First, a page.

Birdie-watching at Senior Players will cost less this year

Daily Record Business Writer
August 10, 2009 5:54 PM

Golfing may be an expensive sport — but watching it doesn’t have to be.

Tournament director Steve Schoenfeld emphasized the tournament’s role in supporting local charities.That’s a message organizers for the Constellation Energy Senior Players Championship hope to get across to fans in the midst of a national recession.

General admission tickets bought in advance will cost $2 less this year — $20 — than they did for the 2008 tournament. Steve Schoenfeld, executive director of the tournament, said Monday at the media day they thought a rounder number might settle better with fans.

“I’m not sure it was a conscious thought [to do that because of the economy], but it’s more like if that’ll help, why not?” he said.

Schoenfeld and others Monday also emphasized the tournament’s role in supporting local charities, which ticket sales can greatly affect. The PGA Tour, Champions Tour and Nationwide Tour have raised a total of more than $1.4 billion for charity in the last 70 years — more than any other professional sports combined, according to the PGA.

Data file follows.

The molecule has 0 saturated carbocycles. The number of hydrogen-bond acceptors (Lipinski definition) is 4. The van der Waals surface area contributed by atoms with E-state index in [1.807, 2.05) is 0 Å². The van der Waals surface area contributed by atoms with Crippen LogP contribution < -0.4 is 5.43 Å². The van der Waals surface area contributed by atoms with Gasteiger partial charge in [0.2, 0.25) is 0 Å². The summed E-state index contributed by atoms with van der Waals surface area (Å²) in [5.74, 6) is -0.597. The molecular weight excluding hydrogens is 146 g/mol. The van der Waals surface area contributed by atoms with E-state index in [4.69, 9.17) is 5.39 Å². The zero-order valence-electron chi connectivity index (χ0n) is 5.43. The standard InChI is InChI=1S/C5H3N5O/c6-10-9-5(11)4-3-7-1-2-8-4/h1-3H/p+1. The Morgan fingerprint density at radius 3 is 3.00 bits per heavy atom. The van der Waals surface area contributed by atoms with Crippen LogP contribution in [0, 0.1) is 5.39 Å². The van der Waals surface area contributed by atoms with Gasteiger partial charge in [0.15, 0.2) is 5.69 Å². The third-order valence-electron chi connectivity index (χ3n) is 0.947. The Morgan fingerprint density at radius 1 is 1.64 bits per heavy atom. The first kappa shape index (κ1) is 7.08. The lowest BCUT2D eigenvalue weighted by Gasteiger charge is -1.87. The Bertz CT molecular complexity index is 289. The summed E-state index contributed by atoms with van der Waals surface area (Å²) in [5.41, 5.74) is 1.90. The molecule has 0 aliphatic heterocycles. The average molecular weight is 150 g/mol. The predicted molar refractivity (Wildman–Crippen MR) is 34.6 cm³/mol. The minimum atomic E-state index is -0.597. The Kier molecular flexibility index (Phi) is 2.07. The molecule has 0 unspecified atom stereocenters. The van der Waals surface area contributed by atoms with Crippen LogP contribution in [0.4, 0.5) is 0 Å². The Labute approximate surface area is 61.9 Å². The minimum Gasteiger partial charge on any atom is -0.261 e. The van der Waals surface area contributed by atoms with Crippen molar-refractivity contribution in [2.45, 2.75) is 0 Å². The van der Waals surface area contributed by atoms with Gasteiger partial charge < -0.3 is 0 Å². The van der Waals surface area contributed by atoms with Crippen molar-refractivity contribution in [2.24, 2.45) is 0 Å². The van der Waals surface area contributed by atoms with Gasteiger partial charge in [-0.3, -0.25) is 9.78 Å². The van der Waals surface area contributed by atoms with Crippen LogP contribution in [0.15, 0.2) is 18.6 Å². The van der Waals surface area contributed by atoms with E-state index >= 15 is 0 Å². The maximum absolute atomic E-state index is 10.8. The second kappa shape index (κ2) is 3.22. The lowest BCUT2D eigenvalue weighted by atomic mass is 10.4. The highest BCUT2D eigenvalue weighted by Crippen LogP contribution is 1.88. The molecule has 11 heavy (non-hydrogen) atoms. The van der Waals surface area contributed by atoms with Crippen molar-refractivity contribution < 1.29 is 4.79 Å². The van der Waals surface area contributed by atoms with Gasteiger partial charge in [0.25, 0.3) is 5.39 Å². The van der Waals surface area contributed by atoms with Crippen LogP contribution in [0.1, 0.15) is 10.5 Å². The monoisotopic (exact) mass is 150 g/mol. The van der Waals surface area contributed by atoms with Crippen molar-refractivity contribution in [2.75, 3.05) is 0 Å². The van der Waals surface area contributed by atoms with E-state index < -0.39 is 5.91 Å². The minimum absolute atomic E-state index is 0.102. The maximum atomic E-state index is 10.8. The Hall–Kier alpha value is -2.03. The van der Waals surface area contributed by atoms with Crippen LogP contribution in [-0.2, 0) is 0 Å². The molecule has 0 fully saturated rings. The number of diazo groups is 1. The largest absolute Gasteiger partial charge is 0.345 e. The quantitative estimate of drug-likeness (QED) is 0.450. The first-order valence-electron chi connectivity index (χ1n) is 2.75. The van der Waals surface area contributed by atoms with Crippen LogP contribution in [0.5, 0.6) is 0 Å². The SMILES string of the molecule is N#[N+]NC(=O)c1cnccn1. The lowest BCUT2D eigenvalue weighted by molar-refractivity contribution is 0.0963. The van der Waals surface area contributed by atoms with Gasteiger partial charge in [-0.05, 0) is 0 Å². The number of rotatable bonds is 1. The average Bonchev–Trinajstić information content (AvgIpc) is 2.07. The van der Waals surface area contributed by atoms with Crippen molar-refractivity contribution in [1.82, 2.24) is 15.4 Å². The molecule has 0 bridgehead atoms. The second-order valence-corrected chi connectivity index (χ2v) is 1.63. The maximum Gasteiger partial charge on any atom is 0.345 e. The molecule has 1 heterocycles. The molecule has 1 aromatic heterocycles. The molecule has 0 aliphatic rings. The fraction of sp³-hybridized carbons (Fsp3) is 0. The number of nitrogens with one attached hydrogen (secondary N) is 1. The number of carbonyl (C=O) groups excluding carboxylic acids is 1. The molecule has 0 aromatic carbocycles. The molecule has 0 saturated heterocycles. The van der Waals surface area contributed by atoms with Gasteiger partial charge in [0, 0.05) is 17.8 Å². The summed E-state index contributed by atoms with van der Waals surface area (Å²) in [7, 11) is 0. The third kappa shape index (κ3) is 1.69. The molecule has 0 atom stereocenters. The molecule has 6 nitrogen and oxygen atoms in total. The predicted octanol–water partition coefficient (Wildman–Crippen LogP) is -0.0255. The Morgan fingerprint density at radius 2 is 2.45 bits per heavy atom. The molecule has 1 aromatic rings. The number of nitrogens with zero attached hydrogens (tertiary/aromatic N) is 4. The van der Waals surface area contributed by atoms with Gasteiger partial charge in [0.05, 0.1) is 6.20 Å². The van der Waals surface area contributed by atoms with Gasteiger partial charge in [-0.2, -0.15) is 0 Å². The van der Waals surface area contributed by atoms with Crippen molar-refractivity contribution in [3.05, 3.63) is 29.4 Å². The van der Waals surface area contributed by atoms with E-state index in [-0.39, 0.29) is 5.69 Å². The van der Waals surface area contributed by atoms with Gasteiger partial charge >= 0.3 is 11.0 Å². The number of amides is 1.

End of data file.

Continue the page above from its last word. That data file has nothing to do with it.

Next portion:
The Constellation Energy Championship’s defending champion, D.A. Weibring, pointed to that fact during Monday’s question-and-answer session.

“I hope folks come out here and support the event,” he said. “I know times are challenging, but you do raise money for charity [in doing that].”

The Champions Tour stop in Baltimore has raised $400,000 each of the last two years for four local charities, organizers said. The tournament has also launched a new campaign, Tickets Fore Charity, in which local charities can sell tournament tickets for a cut of the proceeds. More than 50 charities in the Baltimore area have signed up for the fundraiser.


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